For that reason, I don't think there can ever be a Url.ActionRoot method. If your route looks like /{Controller}/{Id}/{Action} (unusual but perfectly valid), then the concept of a 'root' is not really meaningful.

I think your best bet to avoid all these issues is to pass a dummy recognizable value in the T4MVC call, and then replace it by what you want on the client using JS.

Note that this is not really T4MVC specific. The same would be true when using straight MVC.

Dec 7, 2012 at 11:19 PM

Note, in the route shaping - I am never passing a parameters...but yes, it would be more defined as 'convention based' default...


However, your best bet does not work.  If I do this:

MVC.MyController.MyAction(3), the url generated on client side would be (perhaps)


That is very difficult to take that and replace what I want on the client side!

This is T4MVC specific, because T4MVC is helping me eliminate magic strings!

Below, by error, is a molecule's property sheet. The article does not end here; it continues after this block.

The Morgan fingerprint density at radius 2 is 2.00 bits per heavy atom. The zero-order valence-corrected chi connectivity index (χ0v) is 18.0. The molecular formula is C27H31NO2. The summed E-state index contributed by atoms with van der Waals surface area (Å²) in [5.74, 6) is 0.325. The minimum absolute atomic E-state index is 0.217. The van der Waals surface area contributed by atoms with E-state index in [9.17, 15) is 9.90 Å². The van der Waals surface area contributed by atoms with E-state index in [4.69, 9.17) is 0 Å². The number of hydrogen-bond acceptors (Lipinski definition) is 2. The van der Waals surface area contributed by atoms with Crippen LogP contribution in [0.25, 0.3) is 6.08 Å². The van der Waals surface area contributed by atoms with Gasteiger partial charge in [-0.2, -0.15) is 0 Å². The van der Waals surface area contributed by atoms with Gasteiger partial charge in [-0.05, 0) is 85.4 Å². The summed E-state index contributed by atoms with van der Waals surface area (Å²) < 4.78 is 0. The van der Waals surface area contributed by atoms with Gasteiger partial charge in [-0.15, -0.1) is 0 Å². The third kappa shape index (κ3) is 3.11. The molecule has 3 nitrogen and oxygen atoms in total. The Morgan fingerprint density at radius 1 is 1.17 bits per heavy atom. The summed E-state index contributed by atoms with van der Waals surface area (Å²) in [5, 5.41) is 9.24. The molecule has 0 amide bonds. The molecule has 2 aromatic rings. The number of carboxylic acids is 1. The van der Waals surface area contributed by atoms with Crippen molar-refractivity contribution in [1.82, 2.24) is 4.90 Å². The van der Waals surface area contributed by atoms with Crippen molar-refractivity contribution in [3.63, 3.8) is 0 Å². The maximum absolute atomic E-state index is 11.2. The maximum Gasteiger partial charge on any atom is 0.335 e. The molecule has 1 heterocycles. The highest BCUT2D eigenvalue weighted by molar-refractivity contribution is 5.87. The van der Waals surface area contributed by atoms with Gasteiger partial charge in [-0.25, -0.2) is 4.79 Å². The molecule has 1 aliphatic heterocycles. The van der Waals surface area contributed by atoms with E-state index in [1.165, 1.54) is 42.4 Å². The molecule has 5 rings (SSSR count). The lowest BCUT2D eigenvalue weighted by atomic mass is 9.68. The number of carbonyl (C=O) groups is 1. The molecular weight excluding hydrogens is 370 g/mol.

Note, I could easily make the overload I am suggesting as it would be easy...but as you does assume a certain convention....

What would be nice is "/{controller}/{Id}/{action}" is the route....what would be nice would be to get something like this back in javascript:

"/mycontroller/{id}/myaction"   and that could be reliably replaced...humm..I need to think about could work really....


Dec 7, 2012 at 11:32 PM

Well, try MVC.MyController.MyAction(3141592654) and you might have more luck. But sure, it's a hack! It's easier to make it work well when you're dealing with a string, where we can pass any token you want. Actually, can't you write MVC.MyController.MyAction().AddRouteValue("myParam", "[TOKEN]")) and then replace that?

But I still think it's interesting to first answer the question: if you were not using T4MVC, and you wanted to do this without making invalid route shape assumptions, what would you write? My only thought would be to use the exact same token replacement approach.

Dec 8, 2012 at 12:44 AM
Edited Dec 8, 2012 at 12:45 AM